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Blog // Simplicity
1 month ago

Knolling Is The Perfect Activity For This Moment

In these difficult times, the simple practice of knolling could be the most delightfully satisfying way to stave off the feeling of “What to do now?”

In these difficult times, the simple practice of knolling could be the most delightfully satisfying way to stave off the feeling of “What to do now?”

Knolling is the practice of arranging everyday objects neatly and symmetrically. The word is derived from the name of the Knoll furniture company. Acclaimed architect Frank Gehry designed chairs for Knoll and his janitor, Andrew Kromelow, coined to describe organising tools on a work surface in a neat way that allowed them all to be seen at once.

Search Instagram or Pinterest for knolling and you’ll find a stream of photos with all sorts of everyday objects arranging in neat, inviting order. It’s become such a popular aesthetic that there’s even knolling-photography tutorials, complete with advice on the best camera lenses and how to light your knolling scene.

Of course, my own passion for knolling was evident back in 2014 when I chose it as the pattern design for my book, No Missing Tools.

No Missing Tools Knolling

The 4 Principles Of Knolling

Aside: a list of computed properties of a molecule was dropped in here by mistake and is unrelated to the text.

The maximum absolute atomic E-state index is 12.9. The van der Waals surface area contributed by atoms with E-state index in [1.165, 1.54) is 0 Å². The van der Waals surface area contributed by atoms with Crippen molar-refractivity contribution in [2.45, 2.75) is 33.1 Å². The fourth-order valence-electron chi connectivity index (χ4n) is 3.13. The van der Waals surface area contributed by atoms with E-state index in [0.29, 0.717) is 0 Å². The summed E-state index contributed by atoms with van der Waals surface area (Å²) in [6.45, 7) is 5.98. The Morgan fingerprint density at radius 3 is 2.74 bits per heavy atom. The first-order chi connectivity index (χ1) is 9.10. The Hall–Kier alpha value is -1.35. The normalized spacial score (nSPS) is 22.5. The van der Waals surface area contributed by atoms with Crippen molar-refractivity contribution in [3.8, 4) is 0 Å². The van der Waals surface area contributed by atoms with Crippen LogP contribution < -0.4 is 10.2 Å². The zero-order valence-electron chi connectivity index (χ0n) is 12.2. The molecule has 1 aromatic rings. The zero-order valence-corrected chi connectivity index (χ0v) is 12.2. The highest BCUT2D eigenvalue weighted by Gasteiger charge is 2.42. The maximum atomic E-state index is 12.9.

Many people became aware of knolling after Tom Sachs posted his 10 Bullets video on YouTube back in 2010. The video outlines the best working practices for his studio and one of his principles is “always be knolling”, which is code for always tidying up your workspace as you go.

Sachs outlined the 4 principles of knolling as:

  1. Scan your environment for materials, tools, books, music, etc., which are not in use.
  2. Put away everything not in use. If you aren’t sure, leave it out.
  3. Group all like objects.
  4. Align or square all objects to either the surface they rest on or the studio itself.

Knolling Is More Than Just Tidying

You can knoll anything, from the tools in your workshop to the utensils in your kitchen or the pens and supplies on your desk. It’s the kind of thing that might seem a bit indulgent, a bit over the top and obsessive, but right now, when many of us need something simple to focus on, some way to control a little bit of our world or some way to dissipate the nervous energy we have, knolling seems kind of perfect.

In fact, knolling might be the ultimate quarantine activity.

Best of all, knolling is a surprisingly relaxing and satisfying way to engage with the space you live and work in. Make Magazine described it as a “therapeutic, meditative activity”, which is surely the kind of thing many of us need to be doing right now.

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